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When a Venom movie sans-wallcrawler was first announced, many assumed that the smart move would be pitting the black symbiote against well-known comic antagonist Carnage; a red palette-swap of the film’s titular antihero, inhabited by serial-killer Cletus Kasady.

However, that turned out to not be the case. Sony still went with the age-old classic superhero movie villain formula (exactly like the hero, but, y’know, evil – see also; Iron Man, The Incredible Hulk, Ant-Man, Doctor Strange, Black Panther, etc etc.) but eschewed the better-known Carnage for, of all characters, Riot – a silver-coloured symbiote inhabited by Carlton Drake, head of the LIFE Foundation, and birthed from an oft-forgotten 90s comic book arc.

When asked the reasoning behind the decision to scrape through the bottom of the Marvel barrel and to drudge up a Z-lister like Riot for their initial, flagship Spidey-cinematic-universe-minus-Spidey feature, producer Matt Tolmach gave an almost unbelievably pathetic excuse:

“[If you have Carnage] you have two origins, and it really limits. We thought about it long and hard. It limits what you can do with the origin of Venom. So, what do you do with that? Well, then the movie itself becomes the origin of Venom, and then Carnage enters the equation. That was always the idea, that you would be setting it up, from the very beginning.”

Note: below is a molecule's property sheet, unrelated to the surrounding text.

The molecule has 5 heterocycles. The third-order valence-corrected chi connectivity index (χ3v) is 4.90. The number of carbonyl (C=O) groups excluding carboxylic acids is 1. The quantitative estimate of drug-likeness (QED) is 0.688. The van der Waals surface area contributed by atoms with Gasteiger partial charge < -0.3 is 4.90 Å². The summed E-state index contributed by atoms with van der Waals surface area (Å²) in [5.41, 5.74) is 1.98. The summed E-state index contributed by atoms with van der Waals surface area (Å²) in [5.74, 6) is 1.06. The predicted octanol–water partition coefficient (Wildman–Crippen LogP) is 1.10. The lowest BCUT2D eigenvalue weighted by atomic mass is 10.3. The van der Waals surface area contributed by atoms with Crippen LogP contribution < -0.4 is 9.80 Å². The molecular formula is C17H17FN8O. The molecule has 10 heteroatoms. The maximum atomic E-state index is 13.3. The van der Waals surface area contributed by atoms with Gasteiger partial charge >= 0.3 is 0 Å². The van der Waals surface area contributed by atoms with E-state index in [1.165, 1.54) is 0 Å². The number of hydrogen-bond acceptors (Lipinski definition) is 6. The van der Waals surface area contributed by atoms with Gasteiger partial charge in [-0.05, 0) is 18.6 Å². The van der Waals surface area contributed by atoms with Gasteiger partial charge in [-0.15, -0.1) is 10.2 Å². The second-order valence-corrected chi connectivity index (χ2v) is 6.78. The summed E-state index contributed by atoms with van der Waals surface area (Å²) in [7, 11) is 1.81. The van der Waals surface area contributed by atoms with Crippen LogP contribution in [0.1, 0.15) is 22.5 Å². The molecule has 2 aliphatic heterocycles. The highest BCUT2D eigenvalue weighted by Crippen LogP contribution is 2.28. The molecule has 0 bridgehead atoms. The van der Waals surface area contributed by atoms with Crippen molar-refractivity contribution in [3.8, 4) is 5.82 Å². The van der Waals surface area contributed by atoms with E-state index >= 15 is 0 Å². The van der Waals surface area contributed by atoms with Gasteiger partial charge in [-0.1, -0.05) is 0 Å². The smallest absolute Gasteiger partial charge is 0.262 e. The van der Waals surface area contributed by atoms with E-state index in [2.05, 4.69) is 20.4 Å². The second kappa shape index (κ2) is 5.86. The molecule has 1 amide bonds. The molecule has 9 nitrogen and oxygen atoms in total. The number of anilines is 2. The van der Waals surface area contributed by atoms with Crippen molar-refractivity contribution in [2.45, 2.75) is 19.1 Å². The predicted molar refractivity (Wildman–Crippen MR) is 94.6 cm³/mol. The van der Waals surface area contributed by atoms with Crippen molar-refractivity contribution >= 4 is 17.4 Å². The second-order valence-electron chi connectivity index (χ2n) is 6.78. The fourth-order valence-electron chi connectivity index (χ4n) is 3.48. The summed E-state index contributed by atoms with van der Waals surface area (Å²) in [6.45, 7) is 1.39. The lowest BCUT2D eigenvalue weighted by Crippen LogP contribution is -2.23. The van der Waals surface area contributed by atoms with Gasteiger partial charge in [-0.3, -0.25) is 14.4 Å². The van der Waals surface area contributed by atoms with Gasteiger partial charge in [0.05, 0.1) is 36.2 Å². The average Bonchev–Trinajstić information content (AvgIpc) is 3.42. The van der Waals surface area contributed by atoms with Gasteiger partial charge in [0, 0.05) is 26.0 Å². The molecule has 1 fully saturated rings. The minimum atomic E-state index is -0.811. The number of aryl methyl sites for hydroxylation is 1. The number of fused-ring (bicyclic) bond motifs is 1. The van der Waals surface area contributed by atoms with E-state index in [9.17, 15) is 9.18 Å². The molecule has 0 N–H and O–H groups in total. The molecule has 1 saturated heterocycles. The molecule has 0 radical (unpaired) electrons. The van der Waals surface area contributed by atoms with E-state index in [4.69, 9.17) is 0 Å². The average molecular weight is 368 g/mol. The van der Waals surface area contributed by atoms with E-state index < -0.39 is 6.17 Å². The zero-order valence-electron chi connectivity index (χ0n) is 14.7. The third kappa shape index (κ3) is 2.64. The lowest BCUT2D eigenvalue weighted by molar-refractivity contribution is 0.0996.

Now, putting aside that the movie gives an origin to Riot as part of its structure, and the fact that the movie’s post-credits scene gives a pretty complete set-up for Cletus Kasady (portrayed by Woody Harrelson, donning an incredibly cheap-looking ginger wig), it’s still a staggeringly weak reason. Complaining that a villain also needs setting up – something that most superhero origin films manage to pull off quite neatly – smacks of an almost impressive level of laziness. Granted, once you’ve done ‘Venom vs. Carnage’, there’s not a tremendous amount of places left to take a webslinger-less Venom franchise, but it’s still going to feel deliriously samey when/if Venom 2 rolls around.

Venom stars Tom Hardy and is in cinemas now, rated 12A.